Unlike proteins and small-molecules, hybrid nanoparticle assemblies are never atomically precise and therefore have non-uniform composition and size. This fundamentally limits the researcher's ability to precisely engineer recognition and binding properties of these assemblies. This is especially true of a large class of hybrid noble metal nanoparticles including gold-based systems (AuNPs). Weak metal-ligand interactions contribute to a statistical distribution of defects and positional uncertainty of ligands around the metal core, limiting their molecular precision. Consequently, inherent polydispersity features of hybrid nanoparticles leads to their diminished selectivity when they are designed to target and bind biomacromolecules. Furthermore, under relatively benign conditions, weak metal-ligand interactions in the hybrid nanoparticles can result in scrambling events and ultimately degradation. Therefore, the status quo in the field largely centers on our inability to rationally address structure-function properties of hybrid nanomaterials. Our proposed effort can be characterized as a ?nanoparticle total synthesis?, where we are utilizing a bottom-up approach for the synthesis of large hybrid molecules using atomically precise 3D inorganic clusters as rigid templates. Specifically, we propose a new strategy for building robust, atomically precise hybrid nanomolecules using air-stable inorganic clusters densely decorated with perfluoroaromatic functional groups. This strategy is very appealing given its similarity to the synthesis of AuNPs; however, in this case, the resulting structures maintain full atomic precision and exhibit dramatically improved stability due to the full covalency of the resulting systems. We will use this strategy for facile attachment of receptor building blocks and positioning these in three-dimensions with an atomic precision. For our studies, we will work on developing multivalent species capable of binding and sensing biomolecules under biologically relevant conditions. We will work to understand three-dimensional structures of our assemblies and how the size and dynamics in these systems affects ?perfect? target binding. Atomic precision of these species will enable us to conduct structural studies to precisely pinpoint these interactions. We will study a cooperative binding of the peptide-grafted clusters with multiple sub-components of the viral entry machinery; and show how an atomically precise nanomolecules grafted with oligonucleotides can be evolved as binders using in vitro selection. Ultimately, our work will help to promote a thorough understanding of the design rules governing interactions between hybrid nanomaterials and biomolecules and elucidate the dominant factors that enhance specific inhibition of complex biomolecular targets. For the first time, combining elements of inorganic cluster chemistry, chemical biology and materials science we will enable researchers to create well-defined programmable nanosystems with unique capabilities for binding and sensing complex biomolecules.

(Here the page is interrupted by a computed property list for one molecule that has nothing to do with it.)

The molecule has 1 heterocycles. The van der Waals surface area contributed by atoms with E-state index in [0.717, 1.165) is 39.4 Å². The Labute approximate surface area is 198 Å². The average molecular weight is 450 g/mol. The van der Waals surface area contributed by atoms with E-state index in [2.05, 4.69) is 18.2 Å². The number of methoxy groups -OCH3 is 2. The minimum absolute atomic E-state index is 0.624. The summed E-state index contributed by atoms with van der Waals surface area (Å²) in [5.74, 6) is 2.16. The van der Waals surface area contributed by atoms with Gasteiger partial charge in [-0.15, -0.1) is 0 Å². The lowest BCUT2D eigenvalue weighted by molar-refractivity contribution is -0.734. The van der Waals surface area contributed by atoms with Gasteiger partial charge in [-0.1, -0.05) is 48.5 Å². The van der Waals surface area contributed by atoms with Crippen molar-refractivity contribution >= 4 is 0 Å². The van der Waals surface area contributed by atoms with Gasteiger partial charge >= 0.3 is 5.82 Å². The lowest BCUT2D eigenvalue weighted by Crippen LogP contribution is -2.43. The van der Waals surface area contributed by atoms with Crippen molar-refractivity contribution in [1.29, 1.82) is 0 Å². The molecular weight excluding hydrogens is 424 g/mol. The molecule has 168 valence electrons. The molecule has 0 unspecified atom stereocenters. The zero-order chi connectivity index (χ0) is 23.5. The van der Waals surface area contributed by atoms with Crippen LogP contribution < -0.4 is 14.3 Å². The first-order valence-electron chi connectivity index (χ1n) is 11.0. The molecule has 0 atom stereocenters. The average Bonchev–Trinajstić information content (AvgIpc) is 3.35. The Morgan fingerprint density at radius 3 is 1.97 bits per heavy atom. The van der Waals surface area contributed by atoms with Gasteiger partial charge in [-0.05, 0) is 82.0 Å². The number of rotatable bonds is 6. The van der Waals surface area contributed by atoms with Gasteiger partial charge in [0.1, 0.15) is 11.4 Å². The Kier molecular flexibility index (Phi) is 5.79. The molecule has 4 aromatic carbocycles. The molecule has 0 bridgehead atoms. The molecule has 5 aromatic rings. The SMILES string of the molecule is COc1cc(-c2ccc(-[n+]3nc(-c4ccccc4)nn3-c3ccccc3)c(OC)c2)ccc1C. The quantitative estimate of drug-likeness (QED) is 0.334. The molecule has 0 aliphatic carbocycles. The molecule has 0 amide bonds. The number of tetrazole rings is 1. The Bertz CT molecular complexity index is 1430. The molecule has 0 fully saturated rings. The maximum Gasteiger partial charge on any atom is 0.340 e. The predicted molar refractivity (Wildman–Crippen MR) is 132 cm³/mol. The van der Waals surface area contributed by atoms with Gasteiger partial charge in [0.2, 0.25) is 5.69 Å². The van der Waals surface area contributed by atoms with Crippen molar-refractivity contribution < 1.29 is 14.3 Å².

Nature can assemble topologically complex biomacromolecules that are routinely used for very selective recognition in living systems. Ability to create well-defined hybrid nanomaterials that can mimic these interactions can lead to the development of powerful research tools to probe biologically-relevant processes and ultimately allow to formulate complex therapeutics and diagnostic agents to combat diseases.
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